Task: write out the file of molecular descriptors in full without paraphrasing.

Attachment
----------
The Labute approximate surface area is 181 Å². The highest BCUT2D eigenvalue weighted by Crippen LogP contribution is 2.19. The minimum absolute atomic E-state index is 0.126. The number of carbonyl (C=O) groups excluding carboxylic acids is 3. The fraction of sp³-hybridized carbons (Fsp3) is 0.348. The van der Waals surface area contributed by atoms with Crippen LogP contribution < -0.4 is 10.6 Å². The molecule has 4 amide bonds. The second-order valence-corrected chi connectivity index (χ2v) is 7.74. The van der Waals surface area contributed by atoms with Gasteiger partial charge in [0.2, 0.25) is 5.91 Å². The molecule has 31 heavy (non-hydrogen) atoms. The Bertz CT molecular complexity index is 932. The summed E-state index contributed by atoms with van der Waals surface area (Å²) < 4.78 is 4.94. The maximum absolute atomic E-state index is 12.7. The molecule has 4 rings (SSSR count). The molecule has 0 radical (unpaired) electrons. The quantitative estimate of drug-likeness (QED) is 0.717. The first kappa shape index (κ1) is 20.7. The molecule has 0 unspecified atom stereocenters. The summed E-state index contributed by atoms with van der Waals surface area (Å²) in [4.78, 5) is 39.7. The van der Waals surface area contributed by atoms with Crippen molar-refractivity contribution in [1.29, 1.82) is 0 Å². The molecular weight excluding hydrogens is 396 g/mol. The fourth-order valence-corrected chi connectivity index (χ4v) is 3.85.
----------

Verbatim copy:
The Labute approximate surface area is 181 Å². The highest BCUT2D eigenvalue weighted by Crippen LogP contribution is 2.19. The minimum absolute atomic E-state index is 0.126. The number of carbonyl (C=O) groups excluding carboxylic acids is 3. The fraction of sp³-hybridized carbons (Fsp3) is 0.348. The van der Waals surface area contributed by atoms with Crippen LogP contribution < -0.4 is 10.6 Å². The molecule has 4 amide bonds. The second-order valence-corrected chi connectivity index (χ2v) is 7.74. The van der Waals surface area contributed by atoms with Gasteiger partial charge in [0.2, 0.25) is 5.91 Å². The molecule has 31 heavy (non-hydrogen) atoms. The Bertz CT molecular complexity index is 932. The summed E-state index contributed by atoms with van der Waals surface area (Å²) < 4.78 is 4.94. The maximum absolute atomic E-state index is 12.7. The molecule has 4 rings (SSSR count). The molecule has 0 radical (unpaired) electrons. The quantitative estimate of drug-likeness (QED) is 0.717. The first kappa shape index (κ1) is 20.7. The molecule has 0 unspecified atom stereocenters. The summed E-state index contributed by atoms with van der Waals surface area (Å²) in [4.78, 5) is 39.7. The van der Waals surface area contributed by atoms with Crippen molar-refractivity contribution in [1.29, 1.82) is 0 Å². The molecular weight excluding hydrogens is 396 g/mol. The fourth-order valence-corrected chi connectivity index (χ4v) is 3.85.